11. Gloux K., Le Rudulier D. 1989; Transport and catabolism of proline betaine in salt-stressed Rhizobium meliloti. Archives of Microbiology 151:143–148
    [Google Scholar]
  12. Harris P.J., Henry R.J., Blakeney A.B., Stone B.A. 1984; An improved procedure for the methylation analyis of oligosaccharides and polysaccharides. Carbohydrate Research 127:59–73
    [Google Scholar]
  13. Hoelzle I., Streeter J.G. 1990; Increased accumulation of trehalose in rhizobia cultured under 1-percent oxygen. Appied and Environmental Microbiology 56:3213–3215
    [Google Scholar]
  14. Kennedy E.P., Rumley M.K. 1988; Osmotic regulation of biosynthesis of membrane-derived oligosaccharides in Escherichia coli. Journal of Bacteriology 170:2457–2461
    [Google Scholar]
  15. Le Rudulier D., Bernard T. 1986; Salt tolerance in rhizobia: a possible role for betaines. FEMS Microbiological Reviews 39:67–72
    [Google Scholar]
  16. Meikle A.J., Chudek J.A., Reed R.H., Gadd G.M. 1991; Natural abundance 13C-nuclear magnetic resonance spectroscopic analysis of acyclic polyol and trehalose accumulation by several yeast species in response to salt-stress. FEMS Microbiological Letters 82:163–168
    [Google Scholar]
  17. Miller K.J., Kennedy E.P., Reinhold V.N. 1986; Osmotic adaptation by Gram-negative bacteria: possible role for periplasmic oligosaccharides. Science 231:48–51
    [Google Scholar]
  18. Miller K.J., Gore R.S., Benesi A.J. 1988; Phosphoglycerol substituents present on the cyclic β-l,2-glucans of Rhizobium meliloti 1021 are derived from phosphatidylglycerol. Journal of Bacteriology 170:4569–4575
    [Google Scholar]
  19. Streeter J.G. 1985; Accumulation of α-α-trehalose by Rhizobium bacteria and bacteroids. Journal of Bacteriology 164:78–84
    [Google Scholar]
  20. Tombras Smith L., Smith G.M. 1989; An osmoregulated dipeptide in stressed Rhizobium meliloti. Journal of Bacteriology 172:4714–4717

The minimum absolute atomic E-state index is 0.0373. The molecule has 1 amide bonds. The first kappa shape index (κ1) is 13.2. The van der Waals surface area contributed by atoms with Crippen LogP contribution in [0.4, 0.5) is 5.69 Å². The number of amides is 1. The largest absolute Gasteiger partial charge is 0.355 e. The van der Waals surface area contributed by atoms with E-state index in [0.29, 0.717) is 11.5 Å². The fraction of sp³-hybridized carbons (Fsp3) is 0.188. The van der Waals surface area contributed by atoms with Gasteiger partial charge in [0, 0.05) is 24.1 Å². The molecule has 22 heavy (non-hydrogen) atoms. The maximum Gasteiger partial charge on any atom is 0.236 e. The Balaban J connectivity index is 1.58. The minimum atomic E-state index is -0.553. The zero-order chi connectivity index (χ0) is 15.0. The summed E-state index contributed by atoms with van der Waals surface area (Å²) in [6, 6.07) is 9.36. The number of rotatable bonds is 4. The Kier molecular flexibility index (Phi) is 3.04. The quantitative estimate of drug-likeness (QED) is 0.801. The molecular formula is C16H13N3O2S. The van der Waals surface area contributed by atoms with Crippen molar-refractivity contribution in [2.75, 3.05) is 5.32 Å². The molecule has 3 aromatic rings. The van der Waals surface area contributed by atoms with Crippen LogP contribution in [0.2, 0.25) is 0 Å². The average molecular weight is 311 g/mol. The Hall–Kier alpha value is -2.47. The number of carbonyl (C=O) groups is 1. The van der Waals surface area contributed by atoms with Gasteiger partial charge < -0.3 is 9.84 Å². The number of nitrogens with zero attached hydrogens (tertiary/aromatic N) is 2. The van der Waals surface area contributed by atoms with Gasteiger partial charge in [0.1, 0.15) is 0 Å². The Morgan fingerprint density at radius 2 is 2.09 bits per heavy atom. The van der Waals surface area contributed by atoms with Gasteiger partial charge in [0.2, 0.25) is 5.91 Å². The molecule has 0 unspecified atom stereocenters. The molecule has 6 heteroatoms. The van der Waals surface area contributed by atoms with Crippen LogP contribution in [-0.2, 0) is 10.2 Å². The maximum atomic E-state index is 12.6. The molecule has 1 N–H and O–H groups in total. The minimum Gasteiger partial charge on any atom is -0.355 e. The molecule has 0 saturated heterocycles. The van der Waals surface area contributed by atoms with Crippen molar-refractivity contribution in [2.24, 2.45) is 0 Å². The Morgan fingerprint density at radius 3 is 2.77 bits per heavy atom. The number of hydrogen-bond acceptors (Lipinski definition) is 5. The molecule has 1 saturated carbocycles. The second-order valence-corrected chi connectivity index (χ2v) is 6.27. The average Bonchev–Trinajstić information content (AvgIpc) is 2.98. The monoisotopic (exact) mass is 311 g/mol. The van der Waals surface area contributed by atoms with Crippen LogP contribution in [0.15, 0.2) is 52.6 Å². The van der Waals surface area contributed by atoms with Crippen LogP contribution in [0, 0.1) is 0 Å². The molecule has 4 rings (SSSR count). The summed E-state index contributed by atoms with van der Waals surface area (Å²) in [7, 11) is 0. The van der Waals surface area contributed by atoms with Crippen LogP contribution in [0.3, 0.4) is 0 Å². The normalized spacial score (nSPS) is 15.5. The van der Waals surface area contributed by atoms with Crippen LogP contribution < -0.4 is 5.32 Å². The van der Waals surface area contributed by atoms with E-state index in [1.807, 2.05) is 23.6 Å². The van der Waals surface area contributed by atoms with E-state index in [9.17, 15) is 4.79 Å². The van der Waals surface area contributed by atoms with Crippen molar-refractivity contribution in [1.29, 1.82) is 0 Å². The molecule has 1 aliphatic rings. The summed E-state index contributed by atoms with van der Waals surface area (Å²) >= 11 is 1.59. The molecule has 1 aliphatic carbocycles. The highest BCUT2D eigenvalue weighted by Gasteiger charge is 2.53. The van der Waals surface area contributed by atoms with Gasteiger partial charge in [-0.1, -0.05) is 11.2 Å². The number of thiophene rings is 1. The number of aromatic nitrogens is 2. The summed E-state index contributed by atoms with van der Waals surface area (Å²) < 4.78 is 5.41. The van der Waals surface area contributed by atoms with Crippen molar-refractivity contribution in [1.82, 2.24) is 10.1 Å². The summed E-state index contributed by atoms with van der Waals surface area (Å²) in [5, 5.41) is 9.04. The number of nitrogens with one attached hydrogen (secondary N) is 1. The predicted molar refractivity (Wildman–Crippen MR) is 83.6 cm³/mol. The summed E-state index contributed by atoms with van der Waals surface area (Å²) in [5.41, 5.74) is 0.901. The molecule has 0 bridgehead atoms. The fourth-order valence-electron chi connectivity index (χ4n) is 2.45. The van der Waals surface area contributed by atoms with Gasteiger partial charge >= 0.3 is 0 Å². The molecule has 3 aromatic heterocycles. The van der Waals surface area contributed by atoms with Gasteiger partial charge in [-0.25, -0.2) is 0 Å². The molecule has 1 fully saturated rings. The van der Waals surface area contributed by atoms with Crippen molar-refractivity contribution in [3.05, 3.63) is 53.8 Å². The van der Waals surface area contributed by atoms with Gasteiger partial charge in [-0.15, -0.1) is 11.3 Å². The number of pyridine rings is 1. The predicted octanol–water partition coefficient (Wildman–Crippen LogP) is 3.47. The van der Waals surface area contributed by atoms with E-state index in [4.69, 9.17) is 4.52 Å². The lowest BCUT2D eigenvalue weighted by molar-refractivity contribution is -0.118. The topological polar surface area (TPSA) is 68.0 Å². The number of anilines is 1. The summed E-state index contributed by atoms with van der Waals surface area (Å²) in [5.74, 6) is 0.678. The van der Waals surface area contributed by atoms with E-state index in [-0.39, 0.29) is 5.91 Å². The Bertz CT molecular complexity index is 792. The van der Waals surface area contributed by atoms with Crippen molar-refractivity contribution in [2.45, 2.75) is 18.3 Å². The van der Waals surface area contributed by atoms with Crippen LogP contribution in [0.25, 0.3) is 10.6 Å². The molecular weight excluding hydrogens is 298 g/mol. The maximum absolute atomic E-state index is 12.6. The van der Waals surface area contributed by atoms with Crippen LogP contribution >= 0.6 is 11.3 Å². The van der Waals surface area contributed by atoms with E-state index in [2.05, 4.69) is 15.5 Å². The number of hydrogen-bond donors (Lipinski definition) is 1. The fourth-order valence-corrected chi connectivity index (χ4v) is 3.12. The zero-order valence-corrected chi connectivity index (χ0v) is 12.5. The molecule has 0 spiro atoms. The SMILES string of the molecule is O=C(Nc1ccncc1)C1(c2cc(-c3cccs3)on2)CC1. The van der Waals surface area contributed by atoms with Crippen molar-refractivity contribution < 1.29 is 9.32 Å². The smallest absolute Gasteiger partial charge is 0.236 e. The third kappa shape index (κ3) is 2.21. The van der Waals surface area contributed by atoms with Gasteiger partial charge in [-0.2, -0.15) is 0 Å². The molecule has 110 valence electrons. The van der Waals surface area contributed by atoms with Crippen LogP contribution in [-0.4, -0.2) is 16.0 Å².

[Google Scholar]
  21. Tombras Smith L., Smith G.M., Madkour M.A. 1990; Osmoregulation in Agrobacterium tumefaciens: accumulation of a novel disaccharide is controlled by osmotic strength and glycine betaine. Journal of Bacteriology 172:6849–6855
    [Google Scholar]
  22. Trevelyan W.E., Harrison J.S. 1952; Studies on yeast metabolism. I. Fractionation and microdetermination of cell carbohydrates. Biochemical Journal 50:298–310
    [Google Scholar]
  23. Van Laere A. 1989; Trehalose, reserve and/or stress metabolite?. FEMS Microbiological Reviews 63:201–210
    [Google Scholar]
  24. Welsh D.T., Reed R.H., Herbert R.A. 1991; The role of trehalose in the osmoadaptation of Escherichia coli NCIB 9484. Interaction of trehalose, K+ and glutamate during osmoadaptation in continuous culture. Journal of General Microbiology 137:745–750
    [Google Scholar]
  25. Wiemken A. 1990; Trehalose in yeast, stress protectant rather than reserve carbohydrate. Antonie van Leeuwenhoek 58:209–217
    [Google Scholar]
  26. Zevenhuizen L.P.T.M. 1991; Levels of trehalose and glycogen in Arthrobacter globiformis under conditions of nutrient starvation and osmotic stress. Antonie van Leeuwenhoek 61:61–68
    [Google Scholar]
  27. Zevenhuizen L.P.T.M., Van Veldhuizen A., Fokkens R.H. 1990; Re-examination of cellular β-(1,2)-glucans of Rhizobiaceae: distribution of ring sizes and degrees of glycerol-1-phosphate substitution. Antonie van Leeuwenhoek 57:173–178
    [Google Scholar]
  28. Zorreguieta A., Cavaignac S., Geremia R.A., Ugalde R.A. 1990; Osmotic regulation of β-(1,2)-glucan synthesis in members of the family Rhizobiaceae. Journal of Bacteriology 172:4701–4704
    [Google Scholar]
http://instance.metastore.ingenta.com/content/journal/micro/10.1099/00221287-139-12-3157
Loading
/content/journal/micro/10.1099/00221287-139-12-3157
Loading

Data & Media loading...

Most cited this month Most Cited RSS feed

This is a required field
Please enter a valid email address
Approval was a Success
Invalid data
An Error Occurred
Approval was partially successful, following selected items could not be processed due to error